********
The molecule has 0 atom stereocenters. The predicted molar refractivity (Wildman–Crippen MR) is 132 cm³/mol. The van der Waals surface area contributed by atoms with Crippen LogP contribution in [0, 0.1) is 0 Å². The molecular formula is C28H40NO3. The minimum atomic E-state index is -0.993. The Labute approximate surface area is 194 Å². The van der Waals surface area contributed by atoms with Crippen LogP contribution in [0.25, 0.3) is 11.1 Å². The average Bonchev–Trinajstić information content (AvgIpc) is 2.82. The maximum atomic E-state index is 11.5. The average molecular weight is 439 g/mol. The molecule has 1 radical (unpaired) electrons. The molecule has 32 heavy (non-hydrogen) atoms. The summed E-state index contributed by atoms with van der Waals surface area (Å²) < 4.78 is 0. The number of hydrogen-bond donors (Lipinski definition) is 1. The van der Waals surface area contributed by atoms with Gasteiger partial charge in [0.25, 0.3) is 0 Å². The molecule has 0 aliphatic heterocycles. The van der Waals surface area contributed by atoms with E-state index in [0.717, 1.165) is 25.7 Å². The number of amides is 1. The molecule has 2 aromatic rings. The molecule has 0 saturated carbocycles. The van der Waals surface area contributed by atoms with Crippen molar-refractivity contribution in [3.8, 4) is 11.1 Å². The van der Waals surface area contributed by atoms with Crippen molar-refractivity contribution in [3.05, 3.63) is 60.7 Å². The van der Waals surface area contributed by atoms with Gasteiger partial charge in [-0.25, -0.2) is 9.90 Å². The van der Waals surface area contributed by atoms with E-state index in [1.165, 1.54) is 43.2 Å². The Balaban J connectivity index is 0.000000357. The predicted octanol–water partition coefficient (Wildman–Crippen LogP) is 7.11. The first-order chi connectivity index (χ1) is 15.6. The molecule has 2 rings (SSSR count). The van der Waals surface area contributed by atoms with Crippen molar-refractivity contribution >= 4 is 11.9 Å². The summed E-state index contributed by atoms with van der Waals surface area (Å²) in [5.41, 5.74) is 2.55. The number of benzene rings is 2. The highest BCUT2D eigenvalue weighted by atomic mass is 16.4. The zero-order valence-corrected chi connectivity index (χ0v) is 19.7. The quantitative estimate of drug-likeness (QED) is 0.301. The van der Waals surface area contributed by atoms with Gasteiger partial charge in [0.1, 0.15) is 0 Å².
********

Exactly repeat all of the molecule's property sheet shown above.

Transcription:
The molecule has 0 atom stereocenters. The predicted molar refractivity (Wildman–Crippen MR) is 132 cm³/mol. The van der Waals surface area contributed by atoms with Crippen LogP contribution in [0, 0.1) is 0 Å². The molecular formula is C28H40NO3. The minimum atomic E-state index is -0.993. The Labute approximate surface area is 194 Å². The van der Waals surface area contributed by atoms with Crippen LogP contribution in [0.25, 0.3) is 11.1 Å². The average Bonchev–Trinajstić information content (AvgIpc) is 2.82. The maximum atomic E-state index is 11.5. The average molecular weight is 439 g/mol. The molecule has 1 radical (unpaired) electrons. The molecule has 32 heavy (non-hydrogen) atoms. The summed E-state index contributed by atoms with van der Waals surface area (Å²) < 4.78 is 0. The number of hydrogen-bond donors (Lipinski definition) is 1. The van der Waals surface area contributed by atoms with Gasteiger partial charge in [0.25, 0.3) is 0 Å². The molecule has 0 aliphatic heterocycles. The van der Waals surface area contributed by atoms with E-state index in [0.717, 1.165) is 25.7 Å². The number of amides is 1. The molecule has 2 aromatic rings. The molecule has 0 saturated carbocycles. The van der Waals surface area contributed by atoms with Crippen molar-refractivity contribution in [3.8, 4) is 11.1 Å². The van der Waals surface area contributed by atoms with Crippen molar-refractivity contribution in [3.05, 3.63) is 60.7 Å². The van der Waals surface area contributed by atoms with Gasteiger partial charge in [-0.25, -0.2) is 9.90 Å². The van der Waals surface area contributed by atoms with E-state index in [1.165, 1.54) is 43.2 Å². The Balaban J connectivity index is 0.000000357. The predicted octanol–water partition coefficient (Wildman–Crippen LogP) is 7.11. The first-order chi connectivity index (χ1) is 15.6. The molecule has 2 rings (SSSR count). The van der Waals surface area contributed by atoms with Crippen molar-refractivity contribution >= 4 is 11.9 Å². The summed E-state index contributed by atoms with van der Waals surface area (Å²) in [5.41, 5.74) is 2.55. The number of benzene rings is 2. The highest BCUT2D eigenvalue weighted by atomic mass is 16.4. The zero-order valence-corrected chi connectivity index (χ0v) is 19.7. The quantitative estimate of drug-likeness (QED) is 0.301. The van der Waals surface area contributed by atoms with Gasteiger partial charge in [0.1, 0.15) is 0 Å².